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EPISTLE the ELEVENTH.

TO

Mr. GRANVILLE',

ON HIS

Excellent Tragedy call'd, HEROIC LOVE.

Ufpicious poet, wert thou not my friend,

But fince 'tis nature's law in love and wit,
That youth fhould reign, and withering age fubmit,
With lefs regret those laurels I refign,

Which, dying on my brows, revive on thine.
With better grace an ancient chief may yield
The long contended honours of the field,
Than venture all his fortune at a cast,
And fight, like Hannibal, to lofe at laft.
Young princes, obftinate to win the prize,
Tho' yearly beaten, yearly yet they rife:
Old monarchs, tho' fuccefsful, ftill in doubt,
Catch at a peace, and wifely turn devout.
Thine be the laurel then; thy blooming age
Can beft, if any can, fupport the stage;
Which fo declines, that fhortly we may fee
Players and plays reduc'd to fecond infancy.
Sharp to the world, but thoughtless of renown,
They plot not on the ftage, but on the town,

1 Lord Lanfdow ne.

And,

And, in despair their empty pit to fill,
Set up fome foreign monster in a bill.

Thus they jog on, ftill tricking, never thriving,
And murd'ring plays, which they mifcal reviving.
Our fenfe is nonfenfe, thro' their pipes convey'd ;
Scarce can a poet know the play he made;
'Tis fo disguis'd in death; nor thinks 'tis he
That fuffers in the mangled tragedy.
Thus Itys first was kill'd, and after drefs'd
For his own fire, the chief invited guest.
I fay not this of thy fuccessful scenes,
Where thine was all the glory, theirs the gains.
With length of time, much judgment, and more toil,
Not ill they acted, what they could not spoil.
Their fetting fun 2 ftill fhoots a glimmering ray,
Like ancient Rome, majestic in decay :
And better gleanings their worn foil can boast,
Than the crab-vintage of the neighb'ring coaft 3.
This diff'rence yet the judging world will fee;
Thou copiest Homer, and they copy thee.

2 Betterton who had muftered up a Company, and played in Lincoln's-Inn Fields.

3 Drury-lane play-house.

EPISTLE the TWELFTH.

TO MY FRIEND

Mr. MOT TEUX,

ΟΝ HIS

TRAGEDY call'd, BEAUTY IN DISTRESS.

'TIS hard, my friend, to write in such an age,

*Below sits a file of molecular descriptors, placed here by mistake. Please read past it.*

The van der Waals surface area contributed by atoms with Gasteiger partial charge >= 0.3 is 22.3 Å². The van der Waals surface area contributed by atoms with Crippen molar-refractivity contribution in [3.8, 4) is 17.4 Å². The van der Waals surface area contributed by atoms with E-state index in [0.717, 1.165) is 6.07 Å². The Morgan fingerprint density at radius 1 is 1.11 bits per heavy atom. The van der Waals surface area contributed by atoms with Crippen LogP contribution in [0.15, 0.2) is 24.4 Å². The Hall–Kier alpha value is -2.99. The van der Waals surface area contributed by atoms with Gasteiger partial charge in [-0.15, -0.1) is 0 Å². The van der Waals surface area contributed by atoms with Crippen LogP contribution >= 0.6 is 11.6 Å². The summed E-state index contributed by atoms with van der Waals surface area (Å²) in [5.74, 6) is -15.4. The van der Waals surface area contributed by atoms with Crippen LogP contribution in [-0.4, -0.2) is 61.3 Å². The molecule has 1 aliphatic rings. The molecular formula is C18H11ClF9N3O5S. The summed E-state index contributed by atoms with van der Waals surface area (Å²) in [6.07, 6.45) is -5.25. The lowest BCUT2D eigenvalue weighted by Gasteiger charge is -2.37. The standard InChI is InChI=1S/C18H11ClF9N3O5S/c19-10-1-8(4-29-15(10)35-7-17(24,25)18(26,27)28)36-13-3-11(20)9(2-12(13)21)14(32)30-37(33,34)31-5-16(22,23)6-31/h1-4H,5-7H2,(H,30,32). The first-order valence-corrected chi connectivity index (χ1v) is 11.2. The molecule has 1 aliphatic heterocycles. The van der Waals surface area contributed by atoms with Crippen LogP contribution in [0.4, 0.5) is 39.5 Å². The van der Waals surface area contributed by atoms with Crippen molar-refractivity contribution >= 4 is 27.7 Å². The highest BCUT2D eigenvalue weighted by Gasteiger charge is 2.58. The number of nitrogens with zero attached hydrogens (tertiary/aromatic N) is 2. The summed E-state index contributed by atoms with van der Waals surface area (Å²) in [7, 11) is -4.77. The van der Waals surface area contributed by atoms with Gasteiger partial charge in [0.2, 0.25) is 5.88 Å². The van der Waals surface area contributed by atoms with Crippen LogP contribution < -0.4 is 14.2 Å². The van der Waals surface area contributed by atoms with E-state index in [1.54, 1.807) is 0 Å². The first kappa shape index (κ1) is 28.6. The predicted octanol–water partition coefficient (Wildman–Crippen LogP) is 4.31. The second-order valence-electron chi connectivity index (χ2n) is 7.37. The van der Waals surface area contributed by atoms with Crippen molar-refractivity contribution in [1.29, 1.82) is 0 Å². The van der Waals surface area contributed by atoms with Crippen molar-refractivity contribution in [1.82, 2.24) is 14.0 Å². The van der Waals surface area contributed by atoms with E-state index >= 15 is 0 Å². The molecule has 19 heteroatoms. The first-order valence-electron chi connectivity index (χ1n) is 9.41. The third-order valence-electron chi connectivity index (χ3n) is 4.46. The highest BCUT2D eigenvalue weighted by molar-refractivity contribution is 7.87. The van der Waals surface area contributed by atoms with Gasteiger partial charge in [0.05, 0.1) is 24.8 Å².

As damns, not only poets, but the stage.

That facred art, by heaven itself infus'd,
Which Mofes, David, Solomon have us'd,
Is now to be no more: the mufes' foes
Would fink their Maker's praises into profe.
Were they content to prune the lavish vine
Of ftraggling branches, and improve the wine,
Who, but a madman, would his thoughts defend?
All would fubmit; for all but fools will mend.
But when to common fenfe they give the lye,
And turn diftorted words to blafphemy.
They give the fcandal; and the wife difcern,
Their gloffes teach an age, too apt to learn.
What I have loosely, or prophanely, writ,
Let them to fires, their due desert, commit:
Nor, when accus'd by me, let them complain :
Their faults, and not their function, I arraign.
Rebellion, worfe than witchcraft, they purfu'd;
The pulpit preach'd the crime, the people ru'd.

{

The stage was filenc'd; for the faints would fee
In fields perform'd their plotted tragedy.
But let us first reform, and then so live,
That we may teach our teachers to forgive:
Our desk be plac❜d below their lofty chairs;
Ours be the practice, as the
precept theirs.
The moral part, at least, we may divide,
Humility reward, and punish pride;
Ambition, int'reft, avarice, accufe:
Thefe are the province of a tragic muse.
These haft thou chofen; and the public voice
Has equall'd thy performance with thy choice.
Time, action, place, are fo preferv'd by thee,
That e'en Corneille might with envy fee
Th' alliance of his Tripled Unity.

Thy incidents, perhaps, too thick are sown;
But too much plenty is thy fault alone.
At least but two can that good crime commit,
Thou in defign, and Wycherly in wit.

Let thy own Gauls condemn thee, if they dare;
Contented to be thinly regular :

Born there, but not for them, our fruitful foil
With more increase rewards thy happy toil.
Their tongue, enfeebled, is refin’d too much;
And, like pure gold, it bends at ev'ry touch:
Our sturdy Teuton yet will art obey,

More fit for manly thought, and strengthen'd with allay. But whence art thou infpir'd, and thou alene,

To flourish in an idiom not thy own?

It moves our wonder, that a foreign guest
Should over-match the most, and match the best.
In under-praising thy deferts, I wrong;
Here find the first deficience of our tongue:
Words, once my ftock, are wanting, to commend
So great a poet, and fo good a friend.

EPISTLE the THIRTEENTH.

TO MY HONOURED KINSMAN,

JOHN DRYDEN',

O F

CHESTERTON, in the County of HUNTINGDON, Efq;

H

WOW blefs'd is he, who leads a country life,

Unvex'd with anxious cares, and void of ftrife! Who studying peace, and fhunning civil rage, Enjoy'd his youth, and now enjoys his age: All who deferve his love, he makes his own; And, to be lov'd himself, needs only to be known. Juft, good and wife, contending neighbours come, From your award to wait their final doom; And, foes before, return in friendship home. Without their coft, you terminate the caufe; And fave th' expence of long litigious laws: Where fuits are travers'd; and fo little won, That he who conquers, is but laft undone : Such are not your decrees; but fo defign'd, The fanction leaves a lafting peace behind; Like your own foul, ferene; a pattern of your

mind.

1 This poem was written in 1699. The perfon to whom it is addreffed, was coufin German to the post, and a younger brother of the baronet.

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